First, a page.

Suicide prevention contracts are widely used in all mental health settings as risk management tools, but they remain poorly evidenced. Also known as contracts for safety or no-suicide contracts, suicide prevention contracts ask the patient to make a commitment either verbally or in writing to avoid self-destructive behavior and to keep the clinician informed of any such suicidal impulses. However, there is no standardization in the form or content of the contract, nor in indications for use. Generally, no-suicide contracts are used in cases of acute suicidal thoughts, impulses, and behaviors, although chronic self-destructive behavior may also prompt the clinician to propose a contract.
There is scant evidence to support the efficacy of this widely used intervention, simply because so little evaluation has been done. One retrospective medical record study found that suicide prevention contracts did not prevent self-harm behaviors (Drew, 2001). Still, surveys of clinicians have found that suicide prevention contracts are commonly used, and that there is a general perception that they are helpful (Davidson et al., 1995; Green and Grindel, 1996).
A reason for the large variability in suicide prevention contracts as seen in practice is that they are not part of the formal, written tradition of suicide assessment. More often their use is perpetuated by word of mouth. A survey of psychiatrists and psychologists at Harvard Medical School points to the lack of formal training in the use of no-suicide contracts. Whereas 86 percent of the psychiatrists surveyed and 71 percent of the psychologists surveyed worked in places where contracts were regularly used, only 30–40 percent had received formal training or education during internship or residency concerning their use (Miller et al., 1998). This is just one element of the larger-scale problem in clinician training for treating suicidal patients, as discussed in Chapter 9. These data and other anecdotal accounts indicate that no-suicide contracts are a widely used intervention, but the precise prevalence rates of use are not known.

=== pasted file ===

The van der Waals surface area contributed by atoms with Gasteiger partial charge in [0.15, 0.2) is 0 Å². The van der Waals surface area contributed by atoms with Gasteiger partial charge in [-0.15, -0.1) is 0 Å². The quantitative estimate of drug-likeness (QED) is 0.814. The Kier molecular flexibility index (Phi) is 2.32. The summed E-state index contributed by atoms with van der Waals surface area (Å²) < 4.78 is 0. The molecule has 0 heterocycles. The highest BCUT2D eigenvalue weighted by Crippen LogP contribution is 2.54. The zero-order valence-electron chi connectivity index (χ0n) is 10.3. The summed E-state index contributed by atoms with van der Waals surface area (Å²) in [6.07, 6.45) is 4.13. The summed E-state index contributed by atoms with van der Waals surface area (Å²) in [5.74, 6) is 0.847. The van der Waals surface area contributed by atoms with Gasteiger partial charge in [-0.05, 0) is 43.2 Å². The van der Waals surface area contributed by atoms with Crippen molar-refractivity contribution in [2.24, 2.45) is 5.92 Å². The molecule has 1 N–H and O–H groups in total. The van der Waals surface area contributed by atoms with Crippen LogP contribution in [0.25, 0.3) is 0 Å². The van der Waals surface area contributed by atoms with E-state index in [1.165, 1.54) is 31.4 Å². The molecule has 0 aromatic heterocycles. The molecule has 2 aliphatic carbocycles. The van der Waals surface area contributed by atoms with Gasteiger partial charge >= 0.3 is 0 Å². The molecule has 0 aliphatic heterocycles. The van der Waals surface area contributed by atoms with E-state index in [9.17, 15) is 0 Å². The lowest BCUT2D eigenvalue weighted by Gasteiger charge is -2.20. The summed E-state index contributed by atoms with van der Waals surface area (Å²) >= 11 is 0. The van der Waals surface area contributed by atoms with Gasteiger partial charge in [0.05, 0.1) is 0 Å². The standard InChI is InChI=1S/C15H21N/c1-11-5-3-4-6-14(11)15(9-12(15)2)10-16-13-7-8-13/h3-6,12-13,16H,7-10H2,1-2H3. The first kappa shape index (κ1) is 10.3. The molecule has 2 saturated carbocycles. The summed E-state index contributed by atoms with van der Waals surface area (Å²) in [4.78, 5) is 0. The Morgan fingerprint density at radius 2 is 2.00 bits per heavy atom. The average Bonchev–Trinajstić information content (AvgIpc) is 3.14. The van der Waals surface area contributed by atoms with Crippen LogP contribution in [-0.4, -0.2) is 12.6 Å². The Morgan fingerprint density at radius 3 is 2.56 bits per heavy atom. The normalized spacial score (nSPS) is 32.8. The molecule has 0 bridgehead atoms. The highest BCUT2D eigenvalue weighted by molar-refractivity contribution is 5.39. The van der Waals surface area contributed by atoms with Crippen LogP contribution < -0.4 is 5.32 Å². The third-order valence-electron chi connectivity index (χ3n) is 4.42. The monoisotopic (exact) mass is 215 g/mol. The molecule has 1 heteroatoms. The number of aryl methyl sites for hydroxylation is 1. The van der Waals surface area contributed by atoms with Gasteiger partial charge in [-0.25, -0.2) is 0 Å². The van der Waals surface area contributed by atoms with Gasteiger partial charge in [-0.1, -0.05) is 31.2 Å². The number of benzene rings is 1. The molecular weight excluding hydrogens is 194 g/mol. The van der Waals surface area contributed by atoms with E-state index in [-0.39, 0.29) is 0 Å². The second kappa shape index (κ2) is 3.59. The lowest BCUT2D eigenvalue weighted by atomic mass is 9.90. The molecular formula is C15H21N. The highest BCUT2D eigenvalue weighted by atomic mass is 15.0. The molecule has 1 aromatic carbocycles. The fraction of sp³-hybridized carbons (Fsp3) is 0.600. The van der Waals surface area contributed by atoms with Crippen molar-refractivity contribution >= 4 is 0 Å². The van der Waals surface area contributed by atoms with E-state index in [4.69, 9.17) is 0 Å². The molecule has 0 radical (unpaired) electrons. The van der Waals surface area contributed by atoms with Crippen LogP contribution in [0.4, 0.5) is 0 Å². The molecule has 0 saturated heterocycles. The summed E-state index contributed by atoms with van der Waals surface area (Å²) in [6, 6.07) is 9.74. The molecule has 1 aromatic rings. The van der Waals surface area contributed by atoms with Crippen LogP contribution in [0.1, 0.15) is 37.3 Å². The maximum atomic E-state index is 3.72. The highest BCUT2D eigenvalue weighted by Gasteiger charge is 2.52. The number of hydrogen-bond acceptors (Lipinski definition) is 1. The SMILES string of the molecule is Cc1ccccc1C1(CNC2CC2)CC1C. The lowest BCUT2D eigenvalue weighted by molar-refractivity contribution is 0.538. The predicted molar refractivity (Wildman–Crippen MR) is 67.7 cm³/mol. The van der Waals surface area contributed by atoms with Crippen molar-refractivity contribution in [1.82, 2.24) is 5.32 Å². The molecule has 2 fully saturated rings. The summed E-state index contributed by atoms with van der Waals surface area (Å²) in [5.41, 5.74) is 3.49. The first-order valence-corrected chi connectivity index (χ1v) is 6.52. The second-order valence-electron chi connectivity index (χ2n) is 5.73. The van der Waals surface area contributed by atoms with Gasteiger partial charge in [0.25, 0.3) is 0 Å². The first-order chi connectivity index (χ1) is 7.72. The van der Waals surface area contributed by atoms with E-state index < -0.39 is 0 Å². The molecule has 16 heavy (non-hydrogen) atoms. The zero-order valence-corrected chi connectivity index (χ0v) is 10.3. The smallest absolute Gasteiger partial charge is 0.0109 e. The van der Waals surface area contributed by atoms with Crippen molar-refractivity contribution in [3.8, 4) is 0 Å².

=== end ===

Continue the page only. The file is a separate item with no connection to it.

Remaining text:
No-suicide contracts should never be used in place of appropriate suicide risk assessment and treatment (Miller, 1999; Simon, 1999). Refusal to sign a no-suicide contract does not necessarily indicate that the patient is in imminent danger of suicide, just as agreement to a contract does not mean that the risk of suicide and self-destructive behavior is lessened. The mental state of a patient is not static, and patients may have inconsistent and complex motivations for agreeing to or refusing a contract (Simon, 1999). A risk of using no-suicide contracts is that they may provide a false sense of security to the clinician and cause lessened diligence about the danger of suicide (Simon, 1999).